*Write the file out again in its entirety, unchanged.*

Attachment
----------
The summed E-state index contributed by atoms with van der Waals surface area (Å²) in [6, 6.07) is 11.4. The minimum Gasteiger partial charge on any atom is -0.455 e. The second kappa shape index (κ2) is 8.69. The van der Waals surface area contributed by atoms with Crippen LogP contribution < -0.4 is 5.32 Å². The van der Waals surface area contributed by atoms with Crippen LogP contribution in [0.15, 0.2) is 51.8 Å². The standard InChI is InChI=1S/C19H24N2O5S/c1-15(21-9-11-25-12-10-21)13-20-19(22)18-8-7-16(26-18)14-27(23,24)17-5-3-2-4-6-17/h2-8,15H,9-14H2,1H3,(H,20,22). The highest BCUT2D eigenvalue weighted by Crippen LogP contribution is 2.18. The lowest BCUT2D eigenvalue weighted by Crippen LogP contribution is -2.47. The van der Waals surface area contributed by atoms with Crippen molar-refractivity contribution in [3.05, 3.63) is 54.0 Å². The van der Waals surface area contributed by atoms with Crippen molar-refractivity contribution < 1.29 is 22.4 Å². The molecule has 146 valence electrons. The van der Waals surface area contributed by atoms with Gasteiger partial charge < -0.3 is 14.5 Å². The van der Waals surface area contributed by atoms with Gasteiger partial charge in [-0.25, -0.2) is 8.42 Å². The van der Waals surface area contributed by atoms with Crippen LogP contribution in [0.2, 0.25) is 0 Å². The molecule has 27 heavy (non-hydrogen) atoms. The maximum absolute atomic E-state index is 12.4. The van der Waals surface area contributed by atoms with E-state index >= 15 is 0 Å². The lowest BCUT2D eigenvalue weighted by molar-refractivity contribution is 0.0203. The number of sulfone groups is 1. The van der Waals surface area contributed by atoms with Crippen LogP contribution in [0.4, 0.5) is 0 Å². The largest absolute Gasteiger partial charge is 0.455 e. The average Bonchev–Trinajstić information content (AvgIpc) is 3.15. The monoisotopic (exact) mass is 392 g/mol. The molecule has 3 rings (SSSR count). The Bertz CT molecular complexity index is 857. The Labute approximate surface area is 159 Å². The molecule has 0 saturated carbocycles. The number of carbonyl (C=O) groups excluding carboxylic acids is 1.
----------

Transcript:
The summed E-state index contributed by atoms with van der Waals surface area (Å²) in [6, 6.07) is 11.4. The minimum Gasteiger partial charge on any atom is -0.455 e. The second kappa shape index (κ2) is 8.69. The van der Waals surface area contributed by atoms with Crippen LogP contribution < -0.4 is 5.32 Å². The van der Waals surface area contributed by atoms with Crippen LogP contribution in [0.15, 0.2) is 51.8 Å². The standard InChI is InChI=1S/C19H24N2O5S/c1-15(21-9-11-25-12-10-21)13-20-19(22)18-8-7-16(26-18)14-27(23,24)17-5-3-2-4-6-17/h2-8,15H,9-14H2,1H3,(H,20,22). The highest BCUT2D eigenvalue weighted by Crippen LogP contribution is 2.18. The lowest BCUT2D eigenvalue weighted by Crippen LogP contribution is -2.47. The van der Waals surface area contributed by atoms with Crippen molar-refractivity contribution in [3.05, 3.63) is 54.0 Å². The van der Waals surface area contributed by atoms with Crippen molar-refractivity contribution < 1.29 is 22.4 Å². The molecule has 146 valence electrons. The van der Waals surface area contributed by atoms with Gasteiger partial charge < -0.3 is 14.5 Å². The van der Waals surface area contributed by atoms with Gasteiger partial charge in [-0.25, -0.2) is 8.42 Å². The van der Waals surface area contributed by atoms with Crippen LogP contribution in [0.2, 0.25) is 0 Å². The molecule has 27 heavy (non-hydrogen) atoms. The maximum absolute atomic E-state index is 12.4. The van der Waals surface area contributed by atoms with E-state index >= 15 is 0 Å². The lowest BCUT2D eigenvalue weighted by molar-refractivity contribution is 0.0203. The number of sulfone groups is 1. The van der Waals surface area contributed by atoms with Crippen LogP contribution in [0.4, 0.5) is 0 Å². The largest absolute Gasteiger partial charge is 0.455 e. The average Bonchev–Trinajstić information content (AvgIpc) is 3.15. The monoisotopic (exact) mass is 392 g/mol. The molecule has 3 rings (SSSR count). The Bertz CT molecular complexity index is 857. The Labute approximate surface area is 159 Å². The molecule has 0 saturated carbocycles. The number of carbonyl (C=O) groups excluding carboxylic acids is 1.